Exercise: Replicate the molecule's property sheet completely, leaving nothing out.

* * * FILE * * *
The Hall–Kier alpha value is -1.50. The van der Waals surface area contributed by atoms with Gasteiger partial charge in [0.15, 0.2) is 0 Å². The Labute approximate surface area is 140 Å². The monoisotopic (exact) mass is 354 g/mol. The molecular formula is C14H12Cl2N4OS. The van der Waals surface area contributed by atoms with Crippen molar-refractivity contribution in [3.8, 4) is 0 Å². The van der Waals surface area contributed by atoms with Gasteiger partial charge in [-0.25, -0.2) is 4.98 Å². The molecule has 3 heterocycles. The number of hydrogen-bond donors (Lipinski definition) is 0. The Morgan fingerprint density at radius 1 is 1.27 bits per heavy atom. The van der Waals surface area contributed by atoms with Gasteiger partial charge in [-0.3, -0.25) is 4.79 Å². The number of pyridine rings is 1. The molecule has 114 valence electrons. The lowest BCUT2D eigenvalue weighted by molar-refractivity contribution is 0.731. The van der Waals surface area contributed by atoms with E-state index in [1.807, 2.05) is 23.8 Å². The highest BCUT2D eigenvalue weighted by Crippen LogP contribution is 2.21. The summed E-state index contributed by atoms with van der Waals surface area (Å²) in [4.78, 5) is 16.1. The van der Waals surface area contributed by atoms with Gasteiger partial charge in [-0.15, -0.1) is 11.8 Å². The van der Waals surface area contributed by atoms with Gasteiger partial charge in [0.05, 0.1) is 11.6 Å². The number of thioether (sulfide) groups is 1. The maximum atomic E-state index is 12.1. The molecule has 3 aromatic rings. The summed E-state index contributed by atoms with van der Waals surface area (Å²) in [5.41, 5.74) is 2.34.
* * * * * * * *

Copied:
The Hall–Kier alpha value is -1.50. The van der Waals surface area contributed by atoms with Gasteiger partial charge in [0.15, 0.2) is 0 Å². The Labute approximate surface area is 140 Å². The monoisotopic (exact) mass is 354 g/mol. The molecular formula is C14H12Cl2N4OS. The van der Waals surface area contributed by atoms with Crippen molar-refractivity contribution in [3.8, 4) is 0 Å². The van der Waals surface area contributed by atoms with Gasteiger partial charge in [-0.25, -0.2) is 4.98 Å². The molecule has 3 heterocycles. The number of hydrogen-bond donors (Lipinski definition) is 0. The Morgan fingerprint density at radius 1 is 1.27 bits per heavy atom. The van der Waals surface area contributed by atoms with Gasteiger partial charge in [-0.3, -0.25) is 4.79 Å². The number of pyridine rings is 1. The molecule has 114 valence electrons. The lowest BCUT2D eigenvalue weighted by molar-refractivity contribution is 0.731. The van der Waals surface area contributed by atoms with E-state index in [1.807, 2.05) is 23.8 Å². The highest BCUT2D eigenvalue weighted by Crippen LogP contribution is 2.21. The summed E-state index contributed by atoms with van der Waals surface area (Å²) in [4.78, 5) is 16.1. The van der Waals surface area contributed by atoms with Gasteiger partial charge in [-0.15, -0.1) is 11.8 Å². The van der Waals surface area contributed by atoms with Gasteiger partial charge in [0.05, 0.1) is 11.6 Å². The number of thioether (sulfide) groups is 1. The maximum atomic E-state index is 12.1. The molecule has 3 aromatic rings. The summed E-state index contributed by atoms with van der Waals surface area (Å²) in [5.41, 5.74) is 2.34.